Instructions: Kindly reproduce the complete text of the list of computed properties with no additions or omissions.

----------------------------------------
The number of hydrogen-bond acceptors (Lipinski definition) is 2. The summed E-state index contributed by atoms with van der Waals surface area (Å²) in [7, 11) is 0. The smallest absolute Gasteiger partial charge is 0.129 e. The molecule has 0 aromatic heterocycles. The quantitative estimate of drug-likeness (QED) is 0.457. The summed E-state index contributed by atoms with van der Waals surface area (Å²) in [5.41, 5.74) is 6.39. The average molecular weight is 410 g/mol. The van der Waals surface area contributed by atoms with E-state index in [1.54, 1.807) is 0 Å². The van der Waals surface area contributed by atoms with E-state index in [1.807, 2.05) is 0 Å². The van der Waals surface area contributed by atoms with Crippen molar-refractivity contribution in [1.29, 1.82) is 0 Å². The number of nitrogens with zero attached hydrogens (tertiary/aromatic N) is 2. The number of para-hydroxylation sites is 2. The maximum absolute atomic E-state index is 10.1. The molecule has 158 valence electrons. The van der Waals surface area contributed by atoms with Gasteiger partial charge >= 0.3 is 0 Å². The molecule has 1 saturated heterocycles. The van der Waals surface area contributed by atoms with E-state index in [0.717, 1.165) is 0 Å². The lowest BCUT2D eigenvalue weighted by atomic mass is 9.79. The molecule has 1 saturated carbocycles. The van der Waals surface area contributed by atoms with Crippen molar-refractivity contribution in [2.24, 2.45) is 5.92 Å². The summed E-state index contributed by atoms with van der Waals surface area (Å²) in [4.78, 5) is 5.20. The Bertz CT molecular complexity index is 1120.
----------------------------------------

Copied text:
The number of hydrogen-bond acceptors (Lipinski definition) is 2. The summed E-state index contributed by atoms with van der Waals surface area (Å²) in [7, 11) is 0. The smallest absolute Gasteiger partial charge is 0.129 e. The molecule has 0 aromatic heterocycles. The quantitative estimate of drug-likeness (QED) is 0.457. The summed E-state index contributed by atoms with van der Waals surface area (Å²) in [5.41, 5.74) is 6.39. The average molecular weight is 410 g/mol. The van der Waals surface area contributed by atoms with E-state index in [1.54, 1.807) is 0 Å². The van der Waals surface area contributed by atoms with E-state index in [1.807, 2.05) is 0 Å². The van der Waals surface area contributed by atoms with Crippen molar-refractivity contribution in [1.29, 1.82) is 0 Å². The number of nitrogens with zero attached hydrogens (tertiary/aromatic N) is 2. The number of para-hydroxylation sites is 2. The maximum absolute atomic E-state index is 10.1. The molecule has 158 valence electrons. The van der Waals surface area contributed by atoms with Gasteiger partial charge >= 0.3 is 0 Å². The molecule has 1 saturated heterocycles. The van der Waals surface area contributed by atoms with E-state index in [0.717, 1.165) is 0 Å². The lowest BCUT2D eigenvalue weighted by atomic mass is 9.79. The molecule has 1 saturated carbocycles. The van der Waals surface area contributed by atoms with Crippen molar-refractivity contribution in [2.24, 2.45) is 5.92 Å². The summed E-state index contributed by atoms with van der Waals surface area (Å²) in [4.78, 5) is 5.20. The Bertz CT molecular complexity index is 1120.